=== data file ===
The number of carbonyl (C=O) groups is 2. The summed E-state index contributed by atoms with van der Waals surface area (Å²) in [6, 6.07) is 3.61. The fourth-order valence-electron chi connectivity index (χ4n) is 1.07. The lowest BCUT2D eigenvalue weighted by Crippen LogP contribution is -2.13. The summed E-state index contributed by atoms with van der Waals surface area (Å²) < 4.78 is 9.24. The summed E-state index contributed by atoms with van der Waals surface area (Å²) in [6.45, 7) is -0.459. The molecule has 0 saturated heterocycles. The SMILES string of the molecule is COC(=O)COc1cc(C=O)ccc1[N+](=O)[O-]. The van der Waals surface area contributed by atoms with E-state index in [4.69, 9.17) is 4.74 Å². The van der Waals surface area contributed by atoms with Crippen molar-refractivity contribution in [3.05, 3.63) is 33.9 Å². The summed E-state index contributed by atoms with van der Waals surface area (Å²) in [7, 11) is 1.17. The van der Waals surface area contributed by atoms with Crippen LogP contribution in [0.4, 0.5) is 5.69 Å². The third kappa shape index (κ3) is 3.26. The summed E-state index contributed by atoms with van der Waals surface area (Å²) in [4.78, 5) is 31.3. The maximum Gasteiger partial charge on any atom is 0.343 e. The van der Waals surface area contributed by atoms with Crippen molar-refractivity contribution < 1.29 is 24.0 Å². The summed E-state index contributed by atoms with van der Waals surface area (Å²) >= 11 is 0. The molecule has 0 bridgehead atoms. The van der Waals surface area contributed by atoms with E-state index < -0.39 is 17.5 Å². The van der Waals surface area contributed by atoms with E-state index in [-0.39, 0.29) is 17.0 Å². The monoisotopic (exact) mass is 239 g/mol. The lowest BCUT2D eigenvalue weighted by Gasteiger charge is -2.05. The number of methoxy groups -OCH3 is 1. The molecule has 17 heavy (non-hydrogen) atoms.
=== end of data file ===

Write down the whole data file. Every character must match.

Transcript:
The number of carbonyl (C=O) groups is 2. The summed E-state index contributed by atoms with van der Waals surface area (Å²) in [6, 6.07) is 3.61. The fourth-order valence-electron chi connectivity index (χ4n) is 1.07. The lowest BCUT2D eigenvalue weighted by Crippen LogP contribution is -2.13. The summed E-state index contributed by atoms with van der Waals surface area (Å²) < 4.78 is 9.24. The summed E-state index contributed by atoms with van der Waals surface area (Å²) in [6.45, 7) is -0.459. The molecule has 0 saturated heterocycles. The SMILES string of the molecule is COC(=O)COc1cc(C=O)ccc1[N+](=O)[O-]. The van der Waals surface area contributed by atoms with E-state index in [4.69, 9.17) is 4.74 Å². The van der Waals surface area contributed by atoms with Crippen molar-refractivity contribution in [3.05, 3.63) is 33.9 Å². The summed E-state index contributed by atoms with van der Waals surface area (Å²) in [7, 11) is 1.17. The van der Waals surface area contributed by atoms with Crippen LogP contribution in [0.4, 0.5) is 5.69 Å². The third kappa shape index (κ3) is 3.26. The summed E-state index contributed by atoms with van der Waals surface area (Å²) in [4.78, 5) is 31.3. The maximum Gasteiger partial charge on any atom is 0.343 e. The van der Waals surface area contributed by atoms with Crippen molar-refractivity contribution < 1.29 is 24.0 Å². The summed E-state index contributed by atoms with van der Waals surface area (Å²) >= 11 is 0. The molecule has 0 bridgehead atoms. The van der Waals surface area contributed by atoms with E-state index < -0.39 is 17.5 Å². The van der Waals surface area contributed by atoms with E-state index in [-0.39, 0.29) is 17.0 Å². The monoisotopic (exact) mass is 239 g/mol. The lowest BCUT2D eigenvalue weighted by Gasteiger charge is -2.05. The number of methoxy groups -OCH3 is 1. The molecule has 17 heavy (non-hydrogen) atoms.